Fot. whiteMAD/Mateusz Markowski

Warsaw City Hall – monumental palace from Bank Square

The Warsaw City Hall is a building that dates back to the 17th century. Its present form was given to it during the reconstruction of 1823-1825 and the adaptation of the building into the Palace of the Government Commission of Revenue and Treasury. It is located at 3/5 Bank Square and is one of Warsaw’s most monumental edifices.

The palace was built in the classicist style as a result of a reconstruction of the baroque Leszczyński Palace designed by Antonio Corazzi. It was then given the form of an entre cour et jardin type residence with a semi-enclosed front courtyard. The architect kept the earlier baroque plan of the building, but gave it a new form. It consists of a main body and two wings with Ionic colonnades on the square side. The tympanum features a bas-relief by Paweł Maliński depicting Minerva, Mercury and Jason, and allegories of the Vistula and Bug rivers.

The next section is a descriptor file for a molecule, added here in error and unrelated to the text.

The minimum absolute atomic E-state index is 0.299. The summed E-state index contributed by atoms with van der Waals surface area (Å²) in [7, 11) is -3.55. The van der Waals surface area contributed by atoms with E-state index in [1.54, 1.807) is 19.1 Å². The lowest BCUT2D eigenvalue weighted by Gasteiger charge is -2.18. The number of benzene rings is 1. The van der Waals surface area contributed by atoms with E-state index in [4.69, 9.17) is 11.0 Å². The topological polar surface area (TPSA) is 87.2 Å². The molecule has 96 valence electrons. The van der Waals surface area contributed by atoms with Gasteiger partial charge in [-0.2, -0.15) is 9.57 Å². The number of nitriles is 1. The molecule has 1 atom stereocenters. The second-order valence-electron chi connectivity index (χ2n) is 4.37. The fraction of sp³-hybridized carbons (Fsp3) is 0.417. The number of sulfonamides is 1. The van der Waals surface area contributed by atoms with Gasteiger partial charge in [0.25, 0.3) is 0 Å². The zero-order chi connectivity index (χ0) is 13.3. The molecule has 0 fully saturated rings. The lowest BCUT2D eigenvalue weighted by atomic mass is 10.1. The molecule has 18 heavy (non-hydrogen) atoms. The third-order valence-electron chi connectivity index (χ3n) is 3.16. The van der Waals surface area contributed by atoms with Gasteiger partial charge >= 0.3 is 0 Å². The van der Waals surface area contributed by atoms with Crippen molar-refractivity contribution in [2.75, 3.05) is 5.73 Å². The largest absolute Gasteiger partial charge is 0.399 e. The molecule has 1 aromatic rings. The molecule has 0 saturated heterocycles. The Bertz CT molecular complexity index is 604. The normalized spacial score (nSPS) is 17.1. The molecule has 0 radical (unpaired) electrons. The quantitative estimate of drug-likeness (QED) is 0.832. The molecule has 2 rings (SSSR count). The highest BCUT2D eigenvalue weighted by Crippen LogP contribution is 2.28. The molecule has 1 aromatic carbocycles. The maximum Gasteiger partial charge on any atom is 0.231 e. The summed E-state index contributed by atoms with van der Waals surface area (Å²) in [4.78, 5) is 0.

Warsaw City Hall. Photo: whiteMAD/Mateusz Markowski

During the interwar period, the building, after the adaptation carried out in 1919-1921 by Marian Lalewicz, was the seat of the Treasury Ministry, together with the neighbouring palace of the Minister of the Treasury. The palace was destroyed by the German air force in September 1939. It was rebuilt in 1950-1954 under the direction of Piotr Biegański for the Presidium of the Warsaw National Council. Currently, the building houses the seat of the President of the City of Warsaw, the offices of the Warsaw City Hall and the Mazovian Voivodeship Office. Together with the neighbouring Palace of the Ministers of the Treasury and the building of the Bank of Poland, it forms a harmonious architectural whole.


Read also: Architecture in Poland | Monument | Palace | History | Warsaw | Interesting facts

Years 1935-1939 and 2023. Frontage of the Palace of the Government Commission for Income and Treasury. Source: Digital National Library Polon and whiteMAD/Mateusz Markowski

The turn of the 19th and 20th centuries and today. Source: Polona National Digital Library and whiteMAD/Mateusz Markowski

The ruined front of the building at the beginning of the war and today. Source: National Archives in Warsaw and whiteMAD/Mateusz Markowski

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